Osteoporosis is a bone disorder affecting bone quantity and quality, which increases the risk of fracture. Dual-energy X-ray absorptiometry (DXA) scanning in the hip and lumbar spine (LS) is the gold standard for osteoporosis diagnosis. DXA provides the assessment of bone mineral density (BMD)—a bone quantity assessor—in the total hip (TH), femoral neck (FN), and LS, and of trabecular bone score (TBS)—a bone microarchitecture proxy—in the LS [1]. The operational diagnosis of osteoporosis is based on the presence of a fragility fracture and/or low BMD values at any of the three regions (T-score ≤  − 2.5 SD) [2]. About 50% of women who have an osteoporotic fracture do not have osteoporotic BMD values [3, 4], suggesting that BMD is insufficient to predict fracture, and confirming its multifactorial nature. Assessment can be completed by using the Fracture Risk Assessment Tool (FRAX), which calculates the 10-year probability of having an osteoporotic fracture based on clinical risk factors for fracture (CRF), and/or the DXA-derived parameters: BMD and TBS [5,6,7]. Unfortunately, despite these diagnosis tools and the fact that fractures are preventable [8], the lack of osteoporosis diagnosis has contributed to an important osteoporosis treatment gap [9,10,11]. This is partly because DXA exams are performed at a specialized radiology or nuclear medicine facilities. Improving the distribution of a screening strategy for osteoporosis could increase its awareness and eventually diagnosis and treatment. Further, the significant decrease in reimbursement for DXA in the USA and the disappearance of DXA centers because of this is an additional contributor.

Quantitative ultrasound (QUS) is a technology that sends and receives subaudible soundwaves through the bone. It characterizes bone tissue based on the ultrasound velocity (the speed of sound (SOS, in m/s)), attenuation (broadband ultrasound attenuation (BUA, in dB/MHz), and stiffness index (SI) [12]. Heel (or calcaneus) is the most-established QUS skeletal site for fracture prediction. Heel QUS parameters can predict fractures independently of clinical risk factors and BMD. Its fracture prediction ability is numerically similar to the one of DXA [12]. SOS and BUA reflect the mechanical and physical properties of the bone, such as elasticity, microarchitecture, and strength [13], and thus, their predictive value could be somewhat similar to that of TBS. On the other hand, it has been suggested that QUS might give different information from TBS in vivo; however, these preliminary data need confirmation [14, 15]. Advantages of the heel QUS over DXA are the lack of ionizing radiation, lower cost, and ease at transportation. Despite these clear advantages, currently this technology is not widely used in practice due to the lack of devices (it is no longer serviced in the USA), lack of specific validated thresholds for the QUS parameters, its very low sensitivity to change, and the lack of a clear effect of anti-osteoporotic treatment on QUS [12]. The International Society for Clinical Densitometry (ISCD) suggests using QUS as a prescreening tool for osteoporosis, which would identify people at low risk of fracture based on CRF and QUS parameters and for whom no further diagnostic assessment would be required. The use of QUS for follow-up objectives is not sufficiently studied [16]. Moreover, peripheral sites tend to be less responsive to treatment than axial skeletal sites. Using easily accessible tools, such as QUS, in prescreening strategies for osteoporosis might contribute at improving the existing gap in its diagnosis and treatment.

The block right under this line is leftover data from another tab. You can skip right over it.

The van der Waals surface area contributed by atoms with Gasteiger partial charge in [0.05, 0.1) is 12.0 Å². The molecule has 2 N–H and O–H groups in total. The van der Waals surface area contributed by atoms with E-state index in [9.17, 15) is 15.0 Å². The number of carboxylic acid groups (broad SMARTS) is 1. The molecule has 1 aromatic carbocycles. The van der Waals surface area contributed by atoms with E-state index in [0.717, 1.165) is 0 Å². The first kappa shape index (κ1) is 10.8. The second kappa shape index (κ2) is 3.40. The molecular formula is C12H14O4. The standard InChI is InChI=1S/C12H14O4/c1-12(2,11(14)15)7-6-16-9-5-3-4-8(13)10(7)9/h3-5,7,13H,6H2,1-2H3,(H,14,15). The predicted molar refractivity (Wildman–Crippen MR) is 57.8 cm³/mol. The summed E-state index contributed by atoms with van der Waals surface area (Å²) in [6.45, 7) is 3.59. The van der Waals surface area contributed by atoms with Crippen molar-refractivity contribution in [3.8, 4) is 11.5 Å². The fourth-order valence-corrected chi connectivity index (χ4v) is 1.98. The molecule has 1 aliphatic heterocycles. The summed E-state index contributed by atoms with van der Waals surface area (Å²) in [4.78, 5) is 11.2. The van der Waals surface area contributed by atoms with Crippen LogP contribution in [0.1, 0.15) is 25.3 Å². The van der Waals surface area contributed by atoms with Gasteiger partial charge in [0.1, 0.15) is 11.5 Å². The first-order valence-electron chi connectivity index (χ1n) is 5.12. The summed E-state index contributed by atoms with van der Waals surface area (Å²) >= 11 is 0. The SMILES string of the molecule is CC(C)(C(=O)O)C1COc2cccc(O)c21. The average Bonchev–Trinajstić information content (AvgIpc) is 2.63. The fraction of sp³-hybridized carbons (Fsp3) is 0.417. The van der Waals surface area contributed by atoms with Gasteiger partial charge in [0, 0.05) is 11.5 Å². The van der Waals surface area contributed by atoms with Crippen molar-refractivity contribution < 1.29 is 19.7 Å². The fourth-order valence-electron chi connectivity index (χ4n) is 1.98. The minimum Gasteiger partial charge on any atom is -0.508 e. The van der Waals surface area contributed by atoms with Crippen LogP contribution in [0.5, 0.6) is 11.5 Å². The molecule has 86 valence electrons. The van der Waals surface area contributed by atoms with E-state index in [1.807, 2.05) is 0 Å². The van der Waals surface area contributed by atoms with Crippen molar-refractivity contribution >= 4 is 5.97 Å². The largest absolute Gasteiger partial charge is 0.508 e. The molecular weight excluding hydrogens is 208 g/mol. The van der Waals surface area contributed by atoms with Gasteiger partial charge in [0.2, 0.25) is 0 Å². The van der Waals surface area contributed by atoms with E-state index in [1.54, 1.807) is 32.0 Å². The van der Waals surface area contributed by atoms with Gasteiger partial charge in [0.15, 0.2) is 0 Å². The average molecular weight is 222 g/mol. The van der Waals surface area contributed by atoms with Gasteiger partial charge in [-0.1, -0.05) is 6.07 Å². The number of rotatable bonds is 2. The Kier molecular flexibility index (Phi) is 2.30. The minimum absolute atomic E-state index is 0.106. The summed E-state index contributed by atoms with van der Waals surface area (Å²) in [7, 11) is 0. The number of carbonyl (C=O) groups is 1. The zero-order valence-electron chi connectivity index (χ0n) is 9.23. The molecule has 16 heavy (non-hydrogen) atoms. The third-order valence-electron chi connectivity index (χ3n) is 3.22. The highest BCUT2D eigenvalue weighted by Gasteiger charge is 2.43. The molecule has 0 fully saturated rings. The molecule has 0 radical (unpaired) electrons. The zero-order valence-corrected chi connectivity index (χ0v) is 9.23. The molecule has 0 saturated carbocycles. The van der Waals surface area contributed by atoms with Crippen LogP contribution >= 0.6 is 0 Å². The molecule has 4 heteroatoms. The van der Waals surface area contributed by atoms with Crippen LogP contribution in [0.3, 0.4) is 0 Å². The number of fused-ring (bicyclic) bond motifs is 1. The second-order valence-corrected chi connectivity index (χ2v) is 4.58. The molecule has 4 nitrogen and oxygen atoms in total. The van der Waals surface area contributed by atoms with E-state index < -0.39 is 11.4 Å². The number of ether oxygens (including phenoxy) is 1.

The overall aim of this study was to better define the role of heel QUS in predicting fracture risk in postmenopausal women in the OsteoLaus cohort. The first aim was to investigate whether heel QUS parameters can predict fractures independently of TBS, in addition to BMD and CRF. The secondary aim was to investigate if the change in percent of heel QUS parameters over 2.5 years is associated with incident fractures risk.


Study population

OsteoLaus, a sub-study of the CoLaus cohort, is an ongoing populational cohort of postmenopausal women aged ≥ 50 years at baseline, living in Lausanne. The cohort has been previously described in detail [17, 18]. A total of 1475 OsteoLaus participants underwent a baseline visit (March 2010–December 2012) and a follow-up visit every 2.5 years with almost 70% retention at the 4th visit. In this analysis, we use the data collected during the baseline, second, third, and fourth visits, comprising a mean total follow-up period of 6.7 years.

The Ethics Committee for Human Research of Canton Vaud approved the CoLaus Study and subsequently the OsteoLaus Study. All participants signed a written informed consent after having received a detailed description of the funding and aim of the study.

QUS assessments

QUS was measured at the heel at each OsteoLaus visit using the Achilles Express apparatus (GE-Lunar Co., Madison, USA), calibrated daily according to the manufacturer’s recommendation. The measurements were performed on the right heel; in case of a prevalent fracture on the right heel, they were performed on the left. All measurements were done by the same operator. The device directly measured SOS and BUA, and its software automatically calculated the SI, a manufacturer composite parameter: SI = 0.67 × BUA + 0.28 × SOS-420. The measurement precision, as expressed in coefficient of variation (CV%) in previous articles ranges between 1.85–3.40% for BUA, 0.26–0.30% for SOS, and 1.84–2.35% for SI [19,20,21,22]. We calculated the relative change (%) of the QUS parameters (ΔSI, ΔBUA, ΔSOS) between baseline and 2.5y using the next formula: Δparameter = (parameter2.5y—parameterbaseline)/parameterbaseline.